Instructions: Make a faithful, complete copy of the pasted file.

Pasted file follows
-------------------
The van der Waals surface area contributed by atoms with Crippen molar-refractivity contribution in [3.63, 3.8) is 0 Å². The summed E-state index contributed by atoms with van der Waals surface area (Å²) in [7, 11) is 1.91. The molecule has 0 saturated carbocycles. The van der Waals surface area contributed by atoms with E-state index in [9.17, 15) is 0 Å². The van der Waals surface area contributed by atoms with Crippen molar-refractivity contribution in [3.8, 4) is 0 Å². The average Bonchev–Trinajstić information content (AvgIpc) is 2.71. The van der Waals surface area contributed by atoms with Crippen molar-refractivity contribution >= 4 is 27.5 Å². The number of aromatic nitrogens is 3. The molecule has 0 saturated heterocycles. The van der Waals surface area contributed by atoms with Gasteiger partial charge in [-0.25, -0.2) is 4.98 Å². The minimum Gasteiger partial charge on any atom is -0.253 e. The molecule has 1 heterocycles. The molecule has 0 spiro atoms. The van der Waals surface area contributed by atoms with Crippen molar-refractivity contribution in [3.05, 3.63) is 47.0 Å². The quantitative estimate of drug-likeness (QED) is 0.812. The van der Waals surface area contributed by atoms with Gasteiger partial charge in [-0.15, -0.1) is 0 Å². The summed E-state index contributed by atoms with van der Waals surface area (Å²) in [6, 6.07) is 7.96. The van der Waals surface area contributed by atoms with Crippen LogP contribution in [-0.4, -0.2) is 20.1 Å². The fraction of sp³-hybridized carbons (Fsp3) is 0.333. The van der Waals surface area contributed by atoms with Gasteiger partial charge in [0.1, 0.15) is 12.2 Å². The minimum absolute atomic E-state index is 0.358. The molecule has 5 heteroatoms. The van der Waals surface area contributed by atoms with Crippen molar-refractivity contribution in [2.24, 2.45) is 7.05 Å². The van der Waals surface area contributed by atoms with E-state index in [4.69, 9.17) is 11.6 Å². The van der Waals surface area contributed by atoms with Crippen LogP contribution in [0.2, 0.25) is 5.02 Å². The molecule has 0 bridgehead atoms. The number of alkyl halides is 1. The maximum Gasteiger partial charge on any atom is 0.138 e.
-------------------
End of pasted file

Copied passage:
The van der Waals surface area contributed by atoms with Crippen molar-refractivity contribution in [3.63, 3.8) is 0 Å². The summed E-state index contributed by atoms with van der Waals surface area (Å²) in [7, 11) is 1.91. The molecule has 0 saturated carbocycles. The van der Waals surface area contributed by atoms with E-state index in [9.17, 15) is 0 Å². The van der Waals surface area contributed by atoms with Crippen molar-refractivity contribution in [3.8, 4) is 0 Å². The average Bonchev–Trinajstić information content (AvgIpc) is 2.71. The van der Waals surface area contributed by atoms with Crippen molar-refractivity contribution >= 4 is 27.5 Å². The number of aromatic nitrogens is 3. The molecule has 0 saturated heterocycles. The van der Waals surface area contributed by atoms with Gasteiger partial charge in [-0.25, -0.2) is 4.98 Å². The minimum Gasteiger partial charge on any atom is -0.253 e. The molecule has 1 heterocycles. The molecule has 0 spiro atoms. The van der Waals surface area contributed by atoms with Crippen molar-refractivity contribution in [3.05, 3.63) is 47.0 Å². The quantitative estimate of drug-likeness (QED) is 0.812. The van der Waals surface area contributed by atoms with Gasteiger partial charge in [-0.15, -0.1) is 0 Å². The summed E-state index contributed by atoms with van der Waals surface area (Å²) in [6, 6.07) is 7.96. The van der Waals surface area contributed by atoms with Crippen LogP contribution in [-0.4, -0.2) is 20.1 Å². The fraction of sp³-hybridized carbons (Fsp3) is 0.333. The van der Waals surface area contributed by atoms with Gasteiger partial charge in [0.1, 0.15) is 12.2 Å². The minimum absolute atomic E-state index is 0.358. The molecule has 5 heteroatoms. The van der Waals surface area contributed by atoms with Crippen molar-refractivity contribution in [2.24, 2.45) is 7.05 Å². The van der Waals surface area contributed by atoms with E-state index in [4.69, 9.17) is 11.6 Å². The van der Waals surface area contributed by atoms with Crippen LogP contribution in [0.2, 0.25) is 5.02 Å². The molecule has 0 bridgehead atoms. The number of alkyl halides is 1. The maximum Gasteiger partial charge on any atom is 0.138 e.